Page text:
- Gary S. Becker & Kevin M. Murphy, 1994.
"The Division of Labor, Coordination Costs, and Knowledge,"
in: Human Capital: A Theoretical and Empirical Analysis with Special Reference to Education (3rd Edition), pages 299-322
National Bureau of Economic Research, Inc.
- Becker, Gary S & Murphy, Kevin M, 1992. "The Division of Labor, Coordination Costs, and Knowledge," The Quarterly Journal of Economics, MIT Press, vol. 107(4), pages 1137-60, November.
- Becker, G.S. & Murphy, K.M., 1991. "The Division of Labor, Coordination Costs, and Knowledge," University of Chicago - Economics Research Center 92-5, Chicago - Economics Research Center.
- Gary S. Murphy Becker & Kevin M., 1992. "The Division of Labor, Coordination Costs, and Knowledge," University of Chicago - George G. Stigler Center for Study of Economy and State 79, Chicago - Center for Study of Economy and State.
- Murphy, Kevin M & Welch, Finis, 1992. "The Structure of Wages," The Quarterly Journal of Economics, MIT Press, vol. 107(1), pages 285-326, February.
- Edward L. Glaeser & Hedi D. Kallal & Jose A. Scheinkman & Andrei Shleifer, 1991.
"Growth in Cities,"
NBER Working Papers
3787, National Bureau of Economic Research, Inc.
- Edward L. Glaeser & David C. Mare, 1994.
"Cities and Skills,"
NBER Working Papers
4728, National Bureau of Economic Research, Inc.
- Jovanovic, Boyan & Rob, Rafael, 1989. "The Growth and Diffusion of Knowledge," Review of Economic Studies, Wiley Blackwell, vol. 56(4), pages 569-82, October.
- Rauch James E., 1993.
"Productivity Gains from Geographic Concentration of Human Capital: Evidence from the Cities,"
Journal of Urban Economics,
Elsevier, vol. 34(3), pages 380-400, November.
- James E. Rauch, 1991. "Productivity Gains From Geographic Concentration of human Capital: Evidence From the Cities," NBER Working Papers 3905, National Bureau of Economic Research, Inc.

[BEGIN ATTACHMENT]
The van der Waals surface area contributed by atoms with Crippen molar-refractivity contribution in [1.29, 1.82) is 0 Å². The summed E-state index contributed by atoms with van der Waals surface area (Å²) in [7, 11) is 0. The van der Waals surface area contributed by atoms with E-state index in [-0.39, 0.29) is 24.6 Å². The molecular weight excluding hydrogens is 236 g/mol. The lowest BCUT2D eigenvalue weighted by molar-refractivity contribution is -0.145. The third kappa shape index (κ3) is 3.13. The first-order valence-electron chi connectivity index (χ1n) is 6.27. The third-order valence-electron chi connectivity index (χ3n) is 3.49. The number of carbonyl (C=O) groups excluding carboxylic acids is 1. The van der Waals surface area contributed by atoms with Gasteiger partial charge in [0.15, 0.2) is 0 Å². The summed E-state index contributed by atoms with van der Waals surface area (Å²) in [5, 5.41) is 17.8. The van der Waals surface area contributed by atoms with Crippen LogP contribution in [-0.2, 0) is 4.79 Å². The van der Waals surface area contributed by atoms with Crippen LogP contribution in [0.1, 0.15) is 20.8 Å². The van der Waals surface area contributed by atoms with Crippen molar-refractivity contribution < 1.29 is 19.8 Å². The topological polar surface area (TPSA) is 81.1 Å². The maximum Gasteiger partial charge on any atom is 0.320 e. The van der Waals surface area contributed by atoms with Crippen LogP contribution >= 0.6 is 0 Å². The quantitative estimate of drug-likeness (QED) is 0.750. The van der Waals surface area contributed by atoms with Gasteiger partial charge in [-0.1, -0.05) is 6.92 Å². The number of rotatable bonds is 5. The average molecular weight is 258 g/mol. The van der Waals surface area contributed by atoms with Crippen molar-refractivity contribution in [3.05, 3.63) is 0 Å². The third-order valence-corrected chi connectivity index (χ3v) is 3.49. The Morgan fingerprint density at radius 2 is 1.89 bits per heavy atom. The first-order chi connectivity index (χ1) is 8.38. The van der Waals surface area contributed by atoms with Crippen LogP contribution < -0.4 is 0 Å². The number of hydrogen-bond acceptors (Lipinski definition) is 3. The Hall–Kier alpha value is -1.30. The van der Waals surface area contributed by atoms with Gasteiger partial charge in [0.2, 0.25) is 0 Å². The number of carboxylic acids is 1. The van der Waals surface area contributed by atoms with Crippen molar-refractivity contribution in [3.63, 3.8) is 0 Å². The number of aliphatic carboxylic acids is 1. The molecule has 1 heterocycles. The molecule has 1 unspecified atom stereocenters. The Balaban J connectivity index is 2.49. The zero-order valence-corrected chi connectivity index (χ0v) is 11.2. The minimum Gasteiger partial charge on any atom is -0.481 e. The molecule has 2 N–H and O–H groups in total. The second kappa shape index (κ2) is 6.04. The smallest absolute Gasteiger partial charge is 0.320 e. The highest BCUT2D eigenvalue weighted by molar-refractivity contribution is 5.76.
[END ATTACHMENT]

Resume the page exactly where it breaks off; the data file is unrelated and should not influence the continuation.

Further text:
- repec:fth:stanho:e-94-11 is not listed on IDEAS
- Adam B. Jaffe & Manuel Trajtenberg & Rebecca Henderson, 1992.
"Geographic Localization of Knowledge Spillovers as Evidenced by Patent Citations,"
NBER Working Papers
3993, National Bureau of Economic Research, Inc.
- Jaffe, Adam B & Trajtenberg, Manuel & Henderson, Rebecca, 1993. "Geographic Localization of Knowledge Spillovers as Evidenced by Patent Citations," The Quarterly Journal of Economics, MIT Press, vol. 108(3), pages 577-98, August.
- Jaffe, A.B. & Trajtenberg, M., 1992. "Geographic Localization of Knowledge Spillovers as Evidenced by Patent Citations," Papers 14-92, Tel Aviv.
This item has more than 25 citations. To prevent cluttering this page, these citations are listed on a separate page. reading list or among the top items on IDEAS.Access and download statisticsgeneral information about how to correct material in RePEc.
For technical questions regarding this item, or to correct its authors, title, abstract, bibliographic or download information, contact: (Thomas Krichel).
If references are entirely missing, you can add them using this form.